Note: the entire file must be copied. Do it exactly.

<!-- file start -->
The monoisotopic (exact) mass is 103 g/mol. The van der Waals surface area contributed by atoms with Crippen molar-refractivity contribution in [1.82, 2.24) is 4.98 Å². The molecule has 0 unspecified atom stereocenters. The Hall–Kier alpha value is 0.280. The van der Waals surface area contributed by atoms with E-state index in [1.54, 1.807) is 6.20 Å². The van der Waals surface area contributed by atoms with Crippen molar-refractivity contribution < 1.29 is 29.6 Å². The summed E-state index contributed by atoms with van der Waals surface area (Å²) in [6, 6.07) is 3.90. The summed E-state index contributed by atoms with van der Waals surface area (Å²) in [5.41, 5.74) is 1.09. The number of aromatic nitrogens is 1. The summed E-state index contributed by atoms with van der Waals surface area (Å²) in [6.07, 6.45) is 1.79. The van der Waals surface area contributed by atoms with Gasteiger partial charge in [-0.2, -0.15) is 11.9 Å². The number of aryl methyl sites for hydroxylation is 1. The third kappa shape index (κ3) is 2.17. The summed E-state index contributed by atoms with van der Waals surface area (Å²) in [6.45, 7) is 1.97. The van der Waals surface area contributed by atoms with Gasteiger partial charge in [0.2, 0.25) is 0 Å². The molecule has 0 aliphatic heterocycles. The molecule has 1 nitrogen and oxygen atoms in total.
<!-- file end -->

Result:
The monoisotopic (exact) mass is 103 g/mol. The van der Waals surface area contributed by atoms with Crippen molar-refractivity contribution in [1.82, 2.24) is 4.98 Å². The molecule has 0 unspecified atom stereocenters. The Hall–Kier alpha value is 0.280. The van der Waals surface area contributed by atoms with E-state index in [1.54, 1.807) is 6.20 Å². The van der Waals surface area contributed by atoms with Crippen molar-refractivity contribution < 1.29 is 29.6 Å². The summed E-state index contributed by atoms with van der Waals surface area (Å²) in [6, 6.07) is 3.90. The summed E-state index contributed by atoms with van der Waals surface area (Å²) in [5.41, 5.74) is 1.09. The number of aromatic nitrogens is 1. The summed E-state index contributed by atoms with van der Waals surface area (Å²) in [6.07, 6.45) is 1.79. The van der Waals surface area contributed by atoms with Gasteiger partial charge in [-0.2, -0.15) is 11.9 Å². The number of aryl methyl sites for hydroxylation is 1. The third kappa shape index (κ3) is 2.17. The summed E-state index contributed by atoms with van der Waals surface area (Å²) in [6.45, 7) is 1.97. The van der Waals surface area contributed by atoms with Gasteiger partial charge in [0.2, 0.25) is 0 Å². The molecule has 0 aliphatic heterocycles. The molecule has 1 nitrogen and oxygen atoms in total.